The next decision was which securing method to use for the aluminium angle. Welding is generally considered to be gold standard however a few boat welders I spoke to said to stay away from welding if possible as they have seen some disastrous results, specifically cracked hulls. They also recommended using the aluminium angle and place it down on the ribs then secure it with rivets.
After some investigation into the rivets I found quite a few people doing exactly this. The advantages of the rivets are I will have total control over the process and can enjoy the doing the job myself (I can’t weld), it’s cheap, and if any of the rivets go I can just drill out the centre and re-rivet it. Disadvantages I’ve considered include rivets can let go or become loose over time, and I have heard some stories of aluminium cracking around drill holes. That said I have heard just as many reports of aluminium hulls cracking after welding or just through normal wear and tear. Ultimately I think a lot of this comes down to how you manage / treat your hull. I’ll keep you posted on what sort of durability I get.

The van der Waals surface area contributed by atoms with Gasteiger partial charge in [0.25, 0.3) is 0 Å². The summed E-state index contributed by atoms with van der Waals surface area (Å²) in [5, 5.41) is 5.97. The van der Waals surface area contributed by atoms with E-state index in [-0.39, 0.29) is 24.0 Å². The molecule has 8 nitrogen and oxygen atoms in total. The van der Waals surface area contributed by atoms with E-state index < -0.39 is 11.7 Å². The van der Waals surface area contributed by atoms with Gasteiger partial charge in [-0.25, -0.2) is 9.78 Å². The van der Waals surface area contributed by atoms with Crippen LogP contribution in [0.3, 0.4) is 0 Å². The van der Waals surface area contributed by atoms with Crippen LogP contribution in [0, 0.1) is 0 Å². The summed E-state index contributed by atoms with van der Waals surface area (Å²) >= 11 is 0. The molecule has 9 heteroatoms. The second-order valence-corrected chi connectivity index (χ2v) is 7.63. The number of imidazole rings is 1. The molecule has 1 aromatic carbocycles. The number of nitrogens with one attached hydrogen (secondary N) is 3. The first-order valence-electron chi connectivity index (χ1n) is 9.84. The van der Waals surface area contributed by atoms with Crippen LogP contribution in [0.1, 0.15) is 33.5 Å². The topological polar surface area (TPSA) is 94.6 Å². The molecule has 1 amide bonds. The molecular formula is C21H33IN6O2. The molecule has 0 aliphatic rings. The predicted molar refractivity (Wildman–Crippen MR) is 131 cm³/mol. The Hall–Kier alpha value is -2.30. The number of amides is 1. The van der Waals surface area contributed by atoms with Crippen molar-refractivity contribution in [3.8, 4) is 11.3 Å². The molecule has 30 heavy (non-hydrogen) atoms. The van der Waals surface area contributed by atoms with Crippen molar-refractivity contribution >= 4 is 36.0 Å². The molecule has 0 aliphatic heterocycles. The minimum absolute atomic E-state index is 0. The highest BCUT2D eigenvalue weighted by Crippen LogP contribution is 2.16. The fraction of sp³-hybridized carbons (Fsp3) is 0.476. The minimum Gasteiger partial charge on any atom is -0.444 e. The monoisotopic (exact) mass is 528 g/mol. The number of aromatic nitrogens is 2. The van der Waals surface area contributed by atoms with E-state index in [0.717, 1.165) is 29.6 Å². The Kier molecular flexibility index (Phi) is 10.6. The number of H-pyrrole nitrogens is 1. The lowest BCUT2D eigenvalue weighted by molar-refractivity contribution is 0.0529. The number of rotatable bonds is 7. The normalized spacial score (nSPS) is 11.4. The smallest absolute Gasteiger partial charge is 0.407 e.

So which rivets? The choice was between Aluminium with stainless steel centre or AA = all aluminium. To reduce the likelihood of galvanic corrosion I decided to go with the AA. These are technically not as strong as the SS centre but I compensated sightly by using a larger rivets which seem pretty strong when used properly. rivet. The rivets I used are 4.8mm x 14.3mm AA open backed blind rivets.